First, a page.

Jennifer Windt: Remembering Dan Dennett (1942-2024)

Remembering Dan Dennett (1942-2024)

Philosophy has lost a giant. Dan Dennett shaped our discipline in so many ways, and it is hard to imagine what philosophy of mind and cognitive science in particular would have been like without him. I have been reflecting on the influence he had on my own philosophical thinking over the years, and the times I had the privilege of meeting him, at different stages of my life and career. He was truly one of my intellectual heroes, and I feel shaken by his death.

Many people have shared and will share their anecdotes of Dennett over the next weeks and months. The one I would like to share does not actually have the real Dan in it. At the time, I was finishing my PhD thesis on dreaming and grappling with my discussion of Dennett’s pivotal paper on dream experience. That paper had, in fact, been a central motivation and challenge for a significant part of my thesis and how I approached my topic, and I keep coming back to the views it expresses to this day. I dreamt I was on an airplane, and there he was, the great philosopher himself. I asked him some question or other about his views on dreaming (in dreamlike fashion I promptly forgot all the details after awakening)—and in reply, he winked at me, smiled, and lifted up that iconic beard of his, revealing it to be a fake. Then he gestured towards a book stand with copies of a newly minted book of his. I felt that mixture of excitement at a new Dennett book and that sinking feeling you get when you realize something has been published that will require you to change what you have already written. I never did get to read that dream-book of his. I woke up.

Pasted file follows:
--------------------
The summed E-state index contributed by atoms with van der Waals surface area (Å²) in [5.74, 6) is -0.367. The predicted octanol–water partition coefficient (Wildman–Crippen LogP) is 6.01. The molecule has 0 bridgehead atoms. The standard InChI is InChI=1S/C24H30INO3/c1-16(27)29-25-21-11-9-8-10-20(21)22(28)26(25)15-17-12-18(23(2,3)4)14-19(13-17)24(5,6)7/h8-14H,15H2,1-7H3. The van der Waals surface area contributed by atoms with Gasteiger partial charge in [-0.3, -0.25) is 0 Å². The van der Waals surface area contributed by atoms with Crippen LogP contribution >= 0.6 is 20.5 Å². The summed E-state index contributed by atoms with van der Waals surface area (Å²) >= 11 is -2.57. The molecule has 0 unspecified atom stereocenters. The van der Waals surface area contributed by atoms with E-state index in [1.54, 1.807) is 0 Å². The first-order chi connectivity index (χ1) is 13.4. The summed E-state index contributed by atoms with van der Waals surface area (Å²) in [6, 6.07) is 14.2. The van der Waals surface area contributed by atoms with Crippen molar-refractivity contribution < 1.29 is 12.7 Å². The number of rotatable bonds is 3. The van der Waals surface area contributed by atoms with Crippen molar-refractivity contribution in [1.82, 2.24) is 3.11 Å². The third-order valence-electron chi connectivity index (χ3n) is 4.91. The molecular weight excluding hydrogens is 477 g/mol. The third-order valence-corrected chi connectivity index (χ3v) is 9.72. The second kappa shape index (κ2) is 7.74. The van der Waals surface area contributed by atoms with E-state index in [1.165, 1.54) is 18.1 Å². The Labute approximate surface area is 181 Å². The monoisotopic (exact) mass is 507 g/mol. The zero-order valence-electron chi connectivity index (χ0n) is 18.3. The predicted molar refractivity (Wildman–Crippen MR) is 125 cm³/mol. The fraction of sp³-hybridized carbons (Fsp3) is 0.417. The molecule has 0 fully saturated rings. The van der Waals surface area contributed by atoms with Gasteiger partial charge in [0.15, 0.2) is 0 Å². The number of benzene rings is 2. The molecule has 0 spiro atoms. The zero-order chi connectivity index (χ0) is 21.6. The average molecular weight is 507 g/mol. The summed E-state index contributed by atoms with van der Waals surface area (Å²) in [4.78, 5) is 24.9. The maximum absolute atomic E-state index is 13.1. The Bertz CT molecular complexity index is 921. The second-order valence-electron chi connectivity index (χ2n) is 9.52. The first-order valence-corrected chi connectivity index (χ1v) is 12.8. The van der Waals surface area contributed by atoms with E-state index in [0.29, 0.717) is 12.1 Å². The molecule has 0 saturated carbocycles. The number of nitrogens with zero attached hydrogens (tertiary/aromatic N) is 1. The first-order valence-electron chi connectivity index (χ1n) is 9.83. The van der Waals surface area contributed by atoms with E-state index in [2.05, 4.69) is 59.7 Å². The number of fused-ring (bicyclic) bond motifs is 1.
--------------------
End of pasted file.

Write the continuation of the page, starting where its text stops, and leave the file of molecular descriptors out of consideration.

His real-world books were always full of inspiration, challenge, and insight. And regardless of their content and the specific arguments, they were always a joy to read—he could do magic with words, and he was always funny, both in writing and in person. And always gracious.

Philosophy has lost a giant. His work was an intellectual gift to the philosophical community, and far beyond. His writing is the rare thing that can not just challenge you intellectually, but touch you. It can change your thinking and how you see the world. It was a privilege to have known him. And it was a privilege, for our journal, to have had him on the editorial advisory board. We pay our respects to all those who will be mourning him as a family member, loved one, friend, teacher, and intellectual role model.

Jennifer Windt, editor-in-chief of PhiMiSci, 21/04/2024